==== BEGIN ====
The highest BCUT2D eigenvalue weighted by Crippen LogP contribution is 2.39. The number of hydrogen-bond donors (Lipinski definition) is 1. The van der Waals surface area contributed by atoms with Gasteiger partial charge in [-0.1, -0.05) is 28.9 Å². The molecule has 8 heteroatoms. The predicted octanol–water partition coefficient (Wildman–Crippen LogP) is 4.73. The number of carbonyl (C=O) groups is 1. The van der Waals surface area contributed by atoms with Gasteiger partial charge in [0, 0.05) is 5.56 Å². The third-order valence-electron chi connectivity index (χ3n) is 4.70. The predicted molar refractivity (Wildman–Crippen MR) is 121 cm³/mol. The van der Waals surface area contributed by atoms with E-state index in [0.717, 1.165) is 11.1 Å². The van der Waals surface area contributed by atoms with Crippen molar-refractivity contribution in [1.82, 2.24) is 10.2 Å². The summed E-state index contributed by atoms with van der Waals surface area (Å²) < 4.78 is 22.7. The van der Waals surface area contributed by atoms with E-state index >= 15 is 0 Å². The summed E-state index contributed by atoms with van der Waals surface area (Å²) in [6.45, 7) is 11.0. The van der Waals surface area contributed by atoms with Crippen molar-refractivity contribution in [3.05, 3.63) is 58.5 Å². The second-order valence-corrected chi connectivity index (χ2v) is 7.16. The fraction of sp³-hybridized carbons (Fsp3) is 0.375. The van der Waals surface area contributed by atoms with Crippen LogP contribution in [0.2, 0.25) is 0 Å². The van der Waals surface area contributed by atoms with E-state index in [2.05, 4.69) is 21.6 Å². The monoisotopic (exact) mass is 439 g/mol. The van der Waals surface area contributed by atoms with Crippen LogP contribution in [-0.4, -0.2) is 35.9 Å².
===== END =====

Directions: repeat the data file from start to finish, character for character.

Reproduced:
The highest BCUT2D eigenvalue weighted by Crippen LogP contribution is 2.39. The number of hydrogen-bond donors (Lipinski definition) is 1. The van der Waals surface area contributed by atoms with Gasteiger partial charge in [-0.1, -0.05) is 28.9 Å². The molecule has 8 heteroatoms. The predicted octanol–water partition coefficient (Wildman–Crippen LogP) is 4.73. The number of carbonyl (C=O) groups is 1. The van der Waals surface area contributed by atoms with Gasteiger partial charge in [0, 0.05) is 5.56 Å². The third-order valence-electron chi connectivity index (χ3n) is 4.70. The predicted molar refractivity (Wildman–Crippen MR) is 121 cm³/mol. The van der Waals surface area contributed by atoms with E-state index in [0.717, 1.165) is 11.1 Å². The van der Waals surface area contributed by atoms with Crippen molar-refractivity contribution in [1.82, 2.24) is 10.2 Å². The summed E-state index contributed by atoms with van der Waals surface area (Å²) < 4.78 is 22.7. The van der Waals surface area contributed by atoms with E-state index >= 15 is 0 Å². The summed E-state index contributed by atoms with van der Waals surface area (Å²) in [6.45, 7) is 11.0. The van der Waals surface area contributed by atoms with Crippen molar-refractivity contribution in [3.05, 3.63) is 58.5 Å². The second-order valence-corrected chi connectivity index (χ2v) is 7.16. The fraction of sp³-hybridized carbons (Fsp3) is 0.375. The van der Waals surface area contributed by atoms with Crippen LogP contribution in [0.2, 0.25) is 0 Å². The van der Waals surface area contributed by atoms with E-state index in [2.05, 4.69) is 21.6 Å². The monoisotopic (exact) mass is 439 g/mol. The van der Waals surface area contributed by atoms with Crippen LogP contribution in [-0.4, -0.2) is 35.9 Å².